[9] Ethics of the Fathers, Chapter 3, Line 5

[10] Pew Research Center, March 8 2016, Israel’s Religiously Divided Society

[11] Newman, Marissa, February 26 2014, Lapid could be assassinated like Rabin, rabbi warns, Times of Israel

[12] Pew Research Center, March 8 2016, Israel’s Religiously Divided Society

[13] Peri, Y., 2000, The Assassination of Yitzhak Rabin, Stanford University Press, p.364

[14] Bendet, S., January 19 2013, HaRav Ovadia: HaBayit HaYehudi- Hayit shel Goyim”, Walla News (Hebrew)

[15] Israel Central Bureau of Statistics, Statistical Abstract of Israel, 2009, Table 2.24

[16] Maltz, J., June 2 2014, Why Interfaith Marriage Is on the Rise in Israel - and Why It's a Problem, Haaretz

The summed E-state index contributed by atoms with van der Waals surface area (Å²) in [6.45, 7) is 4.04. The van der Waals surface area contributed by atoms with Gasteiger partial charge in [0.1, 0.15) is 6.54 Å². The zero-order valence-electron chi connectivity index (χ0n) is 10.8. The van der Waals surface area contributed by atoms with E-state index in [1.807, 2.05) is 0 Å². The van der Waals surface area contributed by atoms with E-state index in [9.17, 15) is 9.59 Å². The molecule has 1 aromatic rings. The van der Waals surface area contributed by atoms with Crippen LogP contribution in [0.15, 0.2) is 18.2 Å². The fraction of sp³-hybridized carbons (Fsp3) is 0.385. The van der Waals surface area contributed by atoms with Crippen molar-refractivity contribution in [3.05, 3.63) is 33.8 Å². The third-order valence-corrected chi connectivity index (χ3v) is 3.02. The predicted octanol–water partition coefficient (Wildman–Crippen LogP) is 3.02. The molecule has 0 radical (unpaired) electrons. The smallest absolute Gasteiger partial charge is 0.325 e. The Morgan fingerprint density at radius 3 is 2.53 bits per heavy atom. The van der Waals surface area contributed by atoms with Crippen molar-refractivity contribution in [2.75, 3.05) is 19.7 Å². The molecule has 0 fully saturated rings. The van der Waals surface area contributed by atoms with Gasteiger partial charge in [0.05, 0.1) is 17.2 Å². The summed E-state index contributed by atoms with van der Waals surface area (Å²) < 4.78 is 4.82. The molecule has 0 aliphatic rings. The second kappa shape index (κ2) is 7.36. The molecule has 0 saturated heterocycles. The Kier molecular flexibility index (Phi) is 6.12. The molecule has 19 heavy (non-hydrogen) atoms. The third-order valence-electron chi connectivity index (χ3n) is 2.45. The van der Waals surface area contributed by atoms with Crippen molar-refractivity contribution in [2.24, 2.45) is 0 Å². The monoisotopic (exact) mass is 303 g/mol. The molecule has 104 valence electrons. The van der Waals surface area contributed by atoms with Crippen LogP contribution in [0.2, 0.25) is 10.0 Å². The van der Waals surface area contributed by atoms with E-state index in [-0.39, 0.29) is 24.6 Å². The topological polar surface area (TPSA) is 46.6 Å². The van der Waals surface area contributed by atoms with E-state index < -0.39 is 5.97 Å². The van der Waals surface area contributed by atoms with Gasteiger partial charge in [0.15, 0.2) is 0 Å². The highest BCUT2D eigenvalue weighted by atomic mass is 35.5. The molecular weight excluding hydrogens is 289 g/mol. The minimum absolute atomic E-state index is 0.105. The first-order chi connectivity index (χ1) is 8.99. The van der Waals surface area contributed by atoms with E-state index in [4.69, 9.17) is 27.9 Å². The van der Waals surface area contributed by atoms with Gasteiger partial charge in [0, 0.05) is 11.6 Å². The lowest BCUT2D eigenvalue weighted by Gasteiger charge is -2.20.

[17] Tuchfeld, M., October 24 2014, Poll: 85% of public wants Arab MK Zoabi removed from Knesset, Israel Hayom

[18] January 17 2017, MK Basel Ghattas questioned by police in new case, Times of Israel

[19] Pew Research Center, March 8 2016, Israel’s Religiously Divided Society

[20] Kashti, O., March 31 2011, Poll: Young Israelis Moving Much Farther to the Right Politically, Haaretz

[21] Ghert-Zand, R., January 11 2015, For Anett Haskia, there’s no place like the Jewish Home, Times of Israel

[22] Mako, Okefet mi'Yamin, 19 December 2012 (Hebrew)

[23] Ifergan, S., January 18 2015, Lo hayiti mamlitzah layeladim sheli lilmod arichat din, Mako (Hebrew)